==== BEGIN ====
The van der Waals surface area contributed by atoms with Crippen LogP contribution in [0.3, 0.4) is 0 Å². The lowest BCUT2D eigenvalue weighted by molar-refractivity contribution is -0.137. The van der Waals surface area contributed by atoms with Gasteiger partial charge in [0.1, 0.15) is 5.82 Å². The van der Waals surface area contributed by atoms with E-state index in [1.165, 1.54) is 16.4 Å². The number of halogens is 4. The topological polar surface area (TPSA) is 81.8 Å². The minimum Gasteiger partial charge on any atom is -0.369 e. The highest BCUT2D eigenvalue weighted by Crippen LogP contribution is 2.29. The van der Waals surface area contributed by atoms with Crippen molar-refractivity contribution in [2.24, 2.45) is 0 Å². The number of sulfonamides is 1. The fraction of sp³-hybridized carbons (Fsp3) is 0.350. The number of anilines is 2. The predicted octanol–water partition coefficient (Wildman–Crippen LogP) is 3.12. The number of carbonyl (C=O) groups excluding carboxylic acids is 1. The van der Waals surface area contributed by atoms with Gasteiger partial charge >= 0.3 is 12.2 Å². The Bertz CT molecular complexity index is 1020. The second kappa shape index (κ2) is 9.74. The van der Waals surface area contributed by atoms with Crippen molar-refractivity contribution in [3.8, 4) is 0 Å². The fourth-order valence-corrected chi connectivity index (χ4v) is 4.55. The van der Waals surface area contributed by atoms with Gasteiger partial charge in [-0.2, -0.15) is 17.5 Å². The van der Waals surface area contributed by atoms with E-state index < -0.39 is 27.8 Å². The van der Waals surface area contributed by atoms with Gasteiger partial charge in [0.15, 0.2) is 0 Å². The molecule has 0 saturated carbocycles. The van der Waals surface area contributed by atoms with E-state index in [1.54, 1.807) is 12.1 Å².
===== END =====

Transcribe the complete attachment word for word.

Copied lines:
The van der Waals surface area contributed by atoms with Crippen LogP contribution in [0.3, 0.4) is 0 Å². The lowest BCUT2D eigenvalue weighted by molar-refractivity contribution is -0.137. The van der Waals surface area contributed by atoms with Gasteiger partial charge in [0.1, 0.15) is 5.82 Å². The van der Waals surface area contributed by atoms with E-state index in [1.165, 1.54) is 16.4 Å². The number of halogens is 4. The topological polar surface area (TPSA) is 81.8 Å². The minimum Gasteiger partial charge on any atom is -0.369 e. The highest BCUT2D eigenvalue weighted by Crippen LogP contribution is 2.29. The van der Waals surface area contributed by atoms with Crippen molar-refractivity contribution in [2.24, 2.45) is 0 Å². The number of sulfonamides is 1. The fraction of sp³-hybridized carbons (Fsp3) is 0.350. The number of anilines is 2. The predicted octanol–water partition coefficient (Wildman–Crippen LogP) is 3.12. The number of carbonyl (C=O) groups excluding carboxylic acids is 1. The van der Waals surface area contributed by atoms with Gasteiger partial charge >= 0.3 is 12.2 Å². The Bertz CT molecular complexity index is 1020. The second kappa shape index (κ2) is 9.74. The van der Waals surface area contributed by atoms with Crippen molar-refractivity contribution in [3.8, 4) is 0 Å². The fourth-order valence-corrected chi connectivity index (χ4v) is 4.55. The van der Waals surface area contributed by atoms with Gasteiger partial charge in [-0.2, -0.15) is 17.5 Å². The van der Waals surface area contributed by atoms with E-state index < -0.39 is 27.8 Å². The van der Waals surface area contributed by atoms with Gasteiger partial charge in [0.15, 0.2) is 0 Å². The molecule has 0 saturated carbocycles. The van der Waals surface area contributed by atoms with E-state index in [1.54, 1.807) is 12.1 Å².